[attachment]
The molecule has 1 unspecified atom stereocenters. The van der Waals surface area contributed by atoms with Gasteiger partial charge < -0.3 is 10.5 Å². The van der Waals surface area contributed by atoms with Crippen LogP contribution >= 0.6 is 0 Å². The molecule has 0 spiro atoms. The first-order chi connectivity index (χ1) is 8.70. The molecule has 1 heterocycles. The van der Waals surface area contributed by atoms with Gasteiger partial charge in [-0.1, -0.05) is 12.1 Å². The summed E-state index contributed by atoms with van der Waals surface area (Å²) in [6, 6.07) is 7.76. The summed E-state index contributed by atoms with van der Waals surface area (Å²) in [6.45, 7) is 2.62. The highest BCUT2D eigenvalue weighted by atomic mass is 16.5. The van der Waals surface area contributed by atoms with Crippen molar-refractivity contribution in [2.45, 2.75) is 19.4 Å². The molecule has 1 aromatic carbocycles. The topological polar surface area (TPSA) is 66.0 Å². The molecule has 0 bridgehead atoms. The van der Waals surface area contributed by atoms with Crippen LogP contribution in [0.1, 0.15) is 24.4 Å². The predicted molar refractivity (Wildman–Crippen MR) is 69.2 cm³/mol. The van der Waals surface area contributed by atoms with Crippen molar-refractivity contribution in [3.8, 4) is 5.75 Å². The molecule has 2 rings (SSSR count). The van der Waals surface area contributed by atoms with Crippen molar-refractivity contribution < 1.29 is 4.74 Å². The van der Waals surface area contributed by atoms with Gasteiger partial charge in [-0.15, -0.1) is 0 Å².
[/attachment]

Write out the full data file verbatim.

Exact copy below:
The molecule has 1 unspecified atom stereocenters. The van der Waals surface area contributed by atoms with Gasteiger partial charge < -0.3 is 10.5 Å². The van der Waals surface area contributed by atoms with Crippen LogP contribution >= 0.6 is 0 Å². The molecule has 0 spiro atoms. The first-order chi connectivity index (χ1) is 8.70. The molecule has 1 heterocycles. The van der Waals surface area contributed by atoms with Gasteiger partial charge in [-0.1, -0.05) is 12.1 Å². The summed E-state index contributed by atoms with van der Waals surface area (Å²) in [6, 6.07) is 7.76. The summed E-state index contributed by atoms with van der Waals surface area (Å²) in [6.45, 7) is 2.62. The highest BCUT2D eigenvalue weighted by atomic mass is 16.5. The van der Waals surface area contributed by atoms with Crippen molar-refractivity contribution in [2.45, 2.75) is 19.4 Å². The molecule has 1 aromatic carbocycles. The topological polar surface area (TPSA) is 66.0 Å². The molecule has 0 bridgehead atoms. The van der Waals surface area contributed by atoms with Crippen LogP contribution in [0.1, 0.15) is 24.4 Å². The predicted molar refractivity (Wildman–Crippen MR) is 69.2 cm³/mol. The van der Waals surface area contributed by atoms with Crippen molar-refractivity contribution in [3.8, 4) is 5.75 Å². The molecule has 2 rings (SSSR count). The van der Waals surface area contributed by atoms with Crippen molar-refractivity contribution < 1.29 is 4.74 Å². The van der Waals surface area contributed by atoms with Gasteiger partial charge in [-0.15, -0.1) is 0 Å².